We've all heard the English idiom "to kick the bucket," which means "to die." There are various theories about where the phrase originated from, the Oxford English Dictionary mentioning that the Old French word buquet was a beam on which animals were hung by the feet after being slaughtered, hence "kicking the bucket." The closest to this idiom in German is probably ins Gras beißen, or literally "to bite into the grass," which itself is a close parallel to the English idiom "to bite the dust," again meaning "to die."
There is, however, a German idiom relating to the word "bucket" with negative connotations:
Dann ist das ganze Lied im Eimer.
Then the whole song is in the bucket.
Caption 29, Monsters of Liedermaching: Kleiner Zeh mit Ansage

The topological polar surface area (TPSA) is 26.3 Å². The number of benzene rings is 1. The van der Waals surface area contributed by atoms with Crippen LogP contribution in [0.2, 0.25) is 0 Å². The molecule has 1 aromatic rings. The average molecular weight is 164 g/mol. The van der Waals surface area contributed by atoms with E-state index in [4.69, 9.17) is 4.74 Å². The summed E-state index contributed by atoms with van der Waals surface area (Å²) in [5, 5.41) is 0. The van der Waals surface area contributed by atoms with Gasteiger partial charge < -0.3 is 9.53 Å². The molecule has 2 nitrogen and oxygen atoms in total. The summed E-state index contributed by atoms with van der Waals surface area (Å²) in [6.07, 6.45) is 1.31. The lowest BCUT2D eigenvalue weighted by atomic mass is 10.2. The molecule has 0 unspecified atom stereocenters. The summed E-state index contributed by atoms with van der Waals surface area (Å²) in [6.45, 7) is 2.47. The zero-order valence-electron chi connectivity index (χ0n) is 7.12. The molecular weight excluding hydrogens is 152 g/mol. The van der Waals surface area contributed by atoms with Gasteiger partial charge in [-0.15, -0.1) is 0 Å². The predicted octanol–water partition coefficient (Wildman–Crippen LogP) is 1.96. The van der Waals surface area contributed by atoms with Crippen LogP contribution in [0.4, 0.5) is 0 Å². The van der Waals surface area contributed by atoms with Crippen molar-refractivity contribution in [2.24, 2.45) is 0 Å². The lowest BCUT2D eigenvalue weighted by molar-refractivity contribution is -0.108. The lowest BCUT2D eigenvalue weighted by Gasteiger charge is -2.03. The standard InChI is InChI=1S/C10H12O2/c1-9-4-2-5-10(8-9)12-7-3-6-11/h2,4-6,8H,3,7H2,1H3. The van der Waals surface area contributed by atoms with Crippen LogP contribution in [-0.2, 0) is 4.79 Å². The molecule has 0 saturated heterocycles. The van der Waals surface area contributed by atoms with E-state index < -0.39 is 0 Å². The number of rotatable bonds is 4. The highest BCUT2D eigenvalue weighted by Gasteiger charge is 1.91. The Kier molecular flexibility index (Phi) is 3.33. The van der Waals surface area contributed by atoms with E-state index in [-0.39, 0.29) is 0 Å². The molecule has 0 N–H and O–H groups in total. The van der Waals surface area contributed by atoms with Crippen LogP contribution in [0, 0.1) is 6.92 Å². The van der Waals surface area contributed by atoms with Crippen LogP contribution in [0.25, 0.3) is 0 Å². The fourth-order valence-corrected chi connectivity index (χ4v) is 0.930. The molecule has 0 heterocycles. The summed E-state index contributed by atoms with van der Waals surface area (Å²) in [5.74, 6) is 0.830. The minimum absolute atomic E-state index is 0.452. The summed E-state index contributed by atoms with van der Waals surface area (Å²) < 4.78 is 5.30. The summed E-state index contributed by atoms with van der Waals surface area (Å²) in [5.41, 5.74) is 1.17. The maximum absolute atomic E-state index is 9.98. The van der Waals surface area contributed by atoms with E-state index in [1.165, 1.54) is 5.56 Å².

Wenn Thorsten beim HSV nicht genommen wird, ist seine Karriere im Eimer.
If Thorsten is not accepted at the HSV his career will be in the bucket.
Captions 18-19, Die Pfefferkörner: Eigentor
If someone or a situation is im Eimer, it means he or she or the situation is completely ruined. According to the Duden Dictionary, Eimer in this case is alluding to der Abfalleimer, or trash can. Der Eimer is also German slang for an old ship or an old car. This has English parallels in the slang expression "rust bucket" for an old boat or an old car.
Look for further examples of Eimer on Yabla German and see more examples of how this word is used in a real world context.
You probably fall well within the standard psychological definitions of a sane person, but it's possible nevertheless that, at some point, somebody might accuse you in German of being bonkers, nuts, whack, cuckoo, psycho, mad, cracked, bonkers, potty, barmy, mental, unhinged, or just plain crazy. If you are familiar with a few of the German adjectives on the topic, you will be better prepared to react calmly and rationally, belying the accusation by the very coolness of your manner.